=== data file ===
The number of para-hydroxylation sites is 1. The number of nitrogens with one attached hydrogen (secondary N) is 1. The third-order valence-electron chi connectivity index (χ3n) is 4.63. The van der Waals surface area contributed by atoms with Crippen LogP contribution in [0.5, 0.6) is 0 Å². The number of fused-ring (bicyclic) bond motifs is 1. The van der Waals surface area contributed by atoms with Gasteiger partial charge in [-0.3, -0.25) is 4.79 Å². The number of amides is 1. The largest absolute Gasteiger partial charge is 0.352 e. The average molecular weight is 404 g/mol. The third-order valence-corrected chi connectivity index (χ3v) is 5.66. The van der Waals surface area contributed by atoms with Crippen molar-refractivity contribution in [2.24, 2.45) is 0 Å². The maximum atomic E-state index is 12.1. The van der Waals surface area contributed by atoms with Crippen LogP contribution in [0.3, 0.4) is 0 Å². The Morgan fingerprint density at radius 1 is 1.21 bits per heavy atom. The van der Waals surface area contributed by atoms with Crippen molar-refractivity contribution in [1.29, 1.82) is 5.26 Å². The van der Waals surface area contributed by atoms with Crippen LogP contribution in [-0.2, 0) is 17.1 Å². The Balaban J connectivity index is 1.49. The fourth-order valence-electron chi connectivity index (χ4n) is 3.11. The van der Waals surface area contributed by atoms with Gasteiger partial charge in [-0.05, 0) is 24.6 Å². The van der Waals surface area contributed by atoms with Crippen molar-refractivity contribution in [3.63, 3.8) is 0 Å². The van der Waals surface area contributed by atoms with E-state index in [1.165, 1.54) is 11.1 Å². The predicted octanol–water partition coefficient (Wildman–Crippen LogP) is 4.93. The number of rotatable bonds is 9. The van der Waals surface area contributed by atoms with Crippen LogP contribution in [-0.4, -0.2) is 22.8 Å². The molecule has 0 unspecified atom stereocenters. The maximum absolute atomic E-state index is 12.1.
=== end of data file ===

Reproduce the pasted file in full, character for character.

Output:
The number of para-hydroxylation sites is 1. The number of nitrogens with one attached hydrogen (secondary N) is 1. The third-order valence-electron chi connectivity index (χ3n) is 4.63. The van der Waals surface area contributed by atoms with Crippen LogP contribution in [0.5, 0.6) is 0 Å². The number of fused-ring (bicyclic) bond motifs is 1. The van der Waals surface area contributed by atoms with Gasteiger partial charge in [-0.3, -0.25) is 4.79 Å². The number of amides is 1. The largest absolute Gasteiger partial charge is 0.352 e. The average molecular weight is 404 g/mol. The third-order valence-corrected chi connectivity index (χ3v) is 5.66. The van der Waals surface area contributed by atoms with Crippen molar-refractivity contribution in [2.24, 2.45) is 0 Å². The maximum atomic E-state index is 12.1. The van der Waals surface area contributed by atoms with Crippen LogP contribution in [0.3, 0.4) is 0 Å². The Morgan fingerprint density at radius 1 is 1.21 bits per heavy atom. The van der Waals surface area contributed by atoms with Crippen molar-refractivity contribution in [1.29, 1.82) is 5.26 Å². The van der Waals surface area contributed by atoms with Crippen LogP contribution in [-0.2, 0) is 17.1 Å². The Balaban J connectivity index is 1.49. The fourth-order valence-electron chi connectivity index (χ4n) is 3.11. The van der Waals surface area contributed by atoms with Gasteiger partial charge in [-0.05, 0) is 24.6 Å². The van der Waals surface area contributed by atoms with Crippen molar-refractivity contribution in [3.63, 3.8) is 0 Å². The van der Waals surface area contributed by atoms with E-state index in [1.165, 1.54) is 11.1 Å². The predicted octanol–water partition coefficient (Wildman–Crippen LogP) is 4.93. The number of rotatable bonds is 9. The van der Waals surface area contributed by atoms with Crippen LogP contribution in [-0.4, -0.2) is 22.8 Å². The molecule has 0 unspecified atom stereocenters. The maximum absolute atomic E-state index is 12.1.